A nurse researcher named Elizabeth McGibbon (2012) calls oppression “the causes of the causes” in her book Oppression: A Social Determinant of Health. I take her to mean, here, that oppression is what underwrites the causes of the health problems we see so frequently as nurses. This is not to say, of course, that we can always trace a simple trajectory from racism, sexism, cissexism, and all of the other harmful -isms to cancer and other diseases. I am saying, though, that if tracked back far enough oppression can be often be found at the root of too many issues. I am also saying that the daily assaults that so often make up oppression wear on people’s body, and while it may not be the name of the disease that makes them sick it is the cause of the cause of the cause of the cause of that disease. It’s in there somewhere, whether it be inadequate access to food that contributes to poor diabetes control or gender-based violence that factors into the development of heart disease for women. Oppression wears on the body. The daily struggle for food wears on the body if there just isn’t enough to go around—this struggle makes it harder and harder to stay well. The daily cat-calls, slut-shaming, airbrushed media portrayals, and underpayment for services wears on women’s bodies—makes it harder and harder to stay well as a woman in this province.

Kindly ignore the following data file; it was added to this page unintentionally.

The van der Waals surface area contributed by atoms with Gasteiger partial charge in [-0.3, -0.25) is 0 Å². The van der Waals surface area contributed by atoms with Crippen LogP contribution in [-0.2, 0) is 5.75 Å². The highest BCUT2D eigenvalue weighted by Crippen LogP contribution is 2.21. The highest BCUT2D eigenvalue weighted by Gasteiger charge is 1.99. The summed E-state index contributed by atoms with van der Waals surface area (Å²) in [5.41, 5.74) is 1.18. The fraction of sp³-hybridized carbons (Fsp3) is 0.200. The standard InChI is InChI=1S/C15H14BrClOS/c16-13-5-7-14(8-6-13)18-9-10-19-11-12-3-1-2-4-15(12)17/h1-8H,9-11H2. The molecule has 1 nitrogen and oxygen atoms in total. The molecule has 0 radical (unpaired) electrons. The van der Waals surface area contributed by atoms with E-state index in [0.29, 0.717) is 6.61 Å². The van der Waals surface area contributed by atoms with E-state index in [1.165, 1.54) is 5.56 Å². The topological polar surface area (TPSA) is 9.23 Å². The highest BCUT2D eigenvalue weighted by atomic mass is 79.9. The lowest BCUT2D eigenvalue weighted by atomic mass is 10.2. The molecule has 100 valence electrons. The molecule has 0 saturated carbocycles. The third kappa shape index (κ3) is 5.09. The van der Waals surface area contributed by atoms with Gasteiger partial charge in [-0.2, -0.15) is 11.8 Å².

And so this is a plea for abortion access in New Brunswick, from a nursing student who is tired of putting band-aids on structural problems. The evidence exists that can help us understand how lack of access is rooted in oppression, and how that lack of access will lead to admissions to the hospital for people who have tried to self-abort. But this is not just a plea for those humans who will need abortions once the Morgentaler clinic closes. It is also plea for those of us who may never even end up pregnant, on whom the daily assault on our ability to decide for ourselves what to do with our bodies wears so heavily. An assault on choice wears on women’s bodies, and it just one of the many aspects of oppression that is making us sick in New Brunswick.